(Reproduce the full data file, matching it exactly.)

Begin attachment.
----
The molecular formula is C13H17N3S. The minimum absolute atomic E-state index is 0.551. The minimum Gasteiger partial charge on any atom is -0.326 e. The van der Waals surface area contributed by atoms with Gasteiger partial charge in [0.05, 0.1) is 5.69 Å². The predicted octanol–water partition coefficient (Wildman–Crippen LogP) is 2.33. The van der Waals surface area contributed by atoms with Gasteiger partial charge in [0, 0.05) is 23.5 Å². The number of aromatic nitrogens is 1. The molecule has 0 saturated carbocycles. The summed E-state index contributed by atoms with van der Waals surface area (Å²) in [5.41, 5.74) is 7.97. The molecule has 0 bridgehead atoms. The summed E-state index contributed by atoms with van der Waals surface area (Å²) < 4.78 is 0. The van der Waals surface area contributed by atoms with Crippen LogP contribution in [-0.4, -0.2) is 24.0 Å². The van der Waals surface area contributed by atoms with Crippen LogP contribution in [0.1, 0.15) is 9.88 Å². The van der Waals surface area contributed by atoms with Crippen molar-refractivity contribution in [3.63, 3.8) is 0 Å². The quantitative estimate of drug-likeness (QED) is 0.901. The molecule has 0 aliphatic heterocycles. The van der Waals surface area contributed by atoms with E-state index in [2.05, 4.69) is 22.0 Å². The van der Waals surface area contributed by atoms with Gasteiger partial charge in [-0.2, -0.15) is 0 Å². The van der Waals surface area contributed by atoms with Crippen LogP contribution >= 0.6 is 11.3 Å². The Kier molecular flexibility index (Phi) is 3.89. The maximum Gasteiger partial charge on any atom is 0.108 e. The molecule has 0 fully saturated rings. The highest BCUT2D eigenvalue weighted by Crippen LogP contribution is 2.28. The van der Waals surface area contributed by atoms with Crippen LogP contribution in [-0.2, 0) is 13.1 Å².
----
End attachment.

The molecular formula is C13H17N3S. The minimum absolute atomic E-state index is 0.551. The minimum Gasteiger partial charge on any atom is -0.326 e. The van der Waals surface area contributed by atoms with Gasteiger partial charge in [0.05, 0.1) is 5.69 Å². The predicted octanol–water partition coefficient (Wildman–Crippen LogP) is 2.33. The van der Waals surface area contributed by atoms with Gasteiger partial charge in [0, 0.05) is 23.5 Å². The number of aromatic nitrogens is 1. The molecule has 0 saturated carbocycles. The summed E-state index contributed by atoms with van der Waals surface area (Å²) in [5.41, 5.74) is 7.97. The molecule has 0 bridgehead atoms. The summed E-state index contributed by atoms with van der Waals surface area (Å²) < 4.78 is 0. The van der Waals surface area contributed by atoms with Crippen LogP contribution in [-0.4, -0.2) is 24.0 Å². The van der Waals surface area contributed by atoms with Crippen LogP contribution in [0.1, 0.15) is 9.88 Å². The van der Waals surface area contributed by atoms with Crippen molar-refractivity contribution in [3.63, 3.8) is 0 Å². The quantitative estimate of drug-likeness (QED) is 0.901. The molecule has 0 aliphatic heterocycles. The van der Waals surface area contributed by atoms with E-state index in [2.05, 4.69) is 22.0 Å². The van der Waals surface area contributed by atoms with Gasteiger partial charge in [-0.2, -0.15) is 0 Å². The van der Waals surface area contributed by atoms with Crippen LogP contribution >= 0.6 is 11.3 Å². The Kier molecular flexibility index (Phi) is 3.89. The maximum Gasteiger partial charge on any atom is 0.108 e. The molecule has 0 fully saturated rings. The highest BCUT2D eigenvalue weighted by Crippen LogP contribution is 2.28. The van der Waals surface area contributed by atoms with Crippen LogP contribution in [-0.2, 0) is 13.1 Å².